You have two options: You can either be the kind of person that meets adversity head on and makes things happen, or you can be the person that sits back and watches while others change the world. Fred Rusteberg ’68, president and CEO of IBC Bank in Brownsville, says he chose the first option years ago. Now, looking back on a long and successful career, he says there are at least four key elements young people need to focus on to develop their lives and careers: work ethic, attitude, hunger for success, and integrity.

A strong work ethic is something he learned growing up on a farm and also while serving in the Army. Right after finishing school (a finance degree from A&M and an MBA from Texas Tech University) he headed to Korea as a U.S. Army officer, where he spent six to eight hours a day in the cockpit of a helicopter. “One of the times that I dreaded the most turned out to be one of the more rewarding times of my life,” he said of his years in the service. As an officer, he also learned much about leadership. “I learned more at a young age than many of my peers did about how to manage people. It was a wonderful opportunity.”


“Success can be defined in many ways,” said Fred Rusteberg ’68, president and CEO of IBC Bank in Brownsville. “Over the years, it has been proven that success has less to do with super-talent and more to do with identifying an opportunity and being able to seize it.”

He had long dreamed of becoming a banker, but life had other plans for Rusteberg when he left the military. He settled his family in his hometown of Brownsville, Texas, amidst a serious recession, and despite his education and experience, he couldn’t find a job. Then his infant son developed serious health problems, requiring a lengthy hospital stay that wiped out their savings. “Sometimes we need adversity in our lives to help spur us on,” he says. “It makes you find your inner strength.” Rusteberg’s hunger for success was ignited by this challenge, as he explored every company in Brownsville looking for a job, despite loads of rejection.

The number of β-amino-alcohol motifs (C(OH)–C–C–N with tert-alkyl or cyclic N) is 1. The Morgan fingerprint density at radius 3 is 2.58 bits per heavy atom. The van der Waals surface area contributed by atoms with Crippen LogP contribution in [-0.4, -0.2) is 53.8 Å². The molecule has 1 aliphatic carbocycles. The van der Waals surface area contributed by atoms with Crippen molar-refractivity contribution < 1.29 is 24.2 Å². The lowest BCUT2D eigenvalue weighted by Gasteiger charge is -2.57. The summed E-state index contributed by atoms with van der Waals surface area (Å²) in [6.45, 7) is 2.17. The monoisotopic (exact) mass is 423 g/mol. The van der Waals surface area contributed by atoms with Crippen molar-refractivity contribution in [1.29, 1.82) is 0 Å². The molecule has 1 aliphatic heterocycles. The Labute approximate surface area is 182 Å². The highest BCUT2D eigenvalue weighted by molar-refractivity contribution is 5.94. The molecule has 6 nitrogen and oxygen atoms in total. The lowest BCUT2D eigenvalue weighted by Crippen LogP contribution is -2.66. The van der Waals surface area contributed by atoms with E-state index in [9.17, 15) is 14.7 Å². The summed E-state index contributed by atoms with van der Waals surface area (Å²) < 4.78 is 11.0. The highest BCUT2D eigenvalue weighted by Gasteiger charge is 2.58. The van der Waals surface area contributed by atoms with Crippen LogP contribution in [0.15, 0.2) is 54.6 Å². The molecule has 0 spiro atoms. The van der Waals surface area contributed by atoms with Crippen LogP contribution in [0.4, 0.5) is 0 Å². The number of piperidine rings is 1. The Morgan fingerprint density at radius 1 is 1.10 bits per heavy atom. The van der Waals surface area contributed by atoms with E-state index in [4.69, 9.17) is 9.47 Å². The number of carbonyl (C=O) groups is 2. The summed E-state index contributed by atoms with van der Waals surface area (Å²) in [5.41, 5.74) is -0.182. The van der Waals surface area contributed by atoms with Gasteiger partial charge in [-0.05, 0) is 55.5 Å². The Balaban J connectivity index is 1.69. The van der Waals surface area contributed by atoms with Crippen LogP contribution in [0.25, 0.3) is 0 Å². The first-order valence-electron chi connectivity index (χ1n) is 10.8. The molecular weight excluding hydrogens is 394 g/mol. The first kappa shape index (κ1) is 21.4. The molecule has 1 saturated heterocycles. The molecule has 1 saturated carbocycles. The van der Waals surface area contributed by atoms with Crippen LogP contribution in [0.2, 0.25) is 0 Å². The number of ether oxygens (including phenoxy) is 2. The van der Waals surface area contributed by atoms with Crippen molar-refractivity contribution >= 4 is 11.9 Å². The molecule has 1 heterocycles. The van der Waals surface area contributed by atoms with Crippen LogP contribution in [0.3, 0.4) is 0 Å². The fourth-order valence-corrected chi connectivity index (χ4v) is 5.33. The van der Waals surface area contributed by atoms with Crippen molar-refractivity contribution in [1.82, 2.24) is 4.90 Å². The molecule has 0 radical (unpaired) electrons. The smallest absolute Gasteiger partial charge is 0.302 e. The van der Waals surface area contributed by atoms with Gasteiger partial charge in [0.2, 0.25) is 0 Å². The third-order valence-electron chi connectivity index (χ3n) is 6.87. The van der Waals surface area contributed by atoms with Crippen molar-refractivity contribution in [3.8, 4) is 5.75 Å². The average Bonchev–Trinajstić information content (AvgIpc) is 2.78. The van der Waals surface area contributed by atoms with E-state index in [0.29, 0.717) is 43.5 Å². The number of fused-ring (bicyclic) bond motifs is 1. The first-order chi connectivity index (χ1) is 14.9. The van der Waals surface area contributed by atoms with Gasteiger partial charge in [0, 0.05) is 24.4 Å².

Eventually, his son recovered and Rusteberg became the assistant director for the port authority of Brownsville—far from his original dream job, but he says it was a valuable parallel experience. The job required frequent trips throughout the Republic of Mexico and daily interactions in Spanish, both of which served him well when, years later, he was offered an opportunity as a lender in banking. Subsequently, he had the opportunity to start a branch of IBC bank in his hometown as President/CEO, where a majority of the customers were Hispanic.

“There’s no place to hide when you’re the CEO, especially of a start-up,” he said, recounting the management challenges he faced when he took on the position. “When you’re the CEO, people expect you to have all the answers, even if you don’t exactly have all the answers,” he said. The hours were long while, over time, he and his team helped create a great bank—one of his proudest career achievements. IBC-Brownsville, with 15 branches in Cameron County, is now celebrating its 25th anniversary of high-performance banking and service to the community.

As he grew the banks, his management, investing, and lending skills grew as well. One of the keys to getting your people to give their all to the company is ownership, says Rusteberg. That’s why his officers receive stock options, so that they have an ownership interest and commitment in improving every aspect of the bank, from a piece of litter in the lobby to portfolio and earnings performance.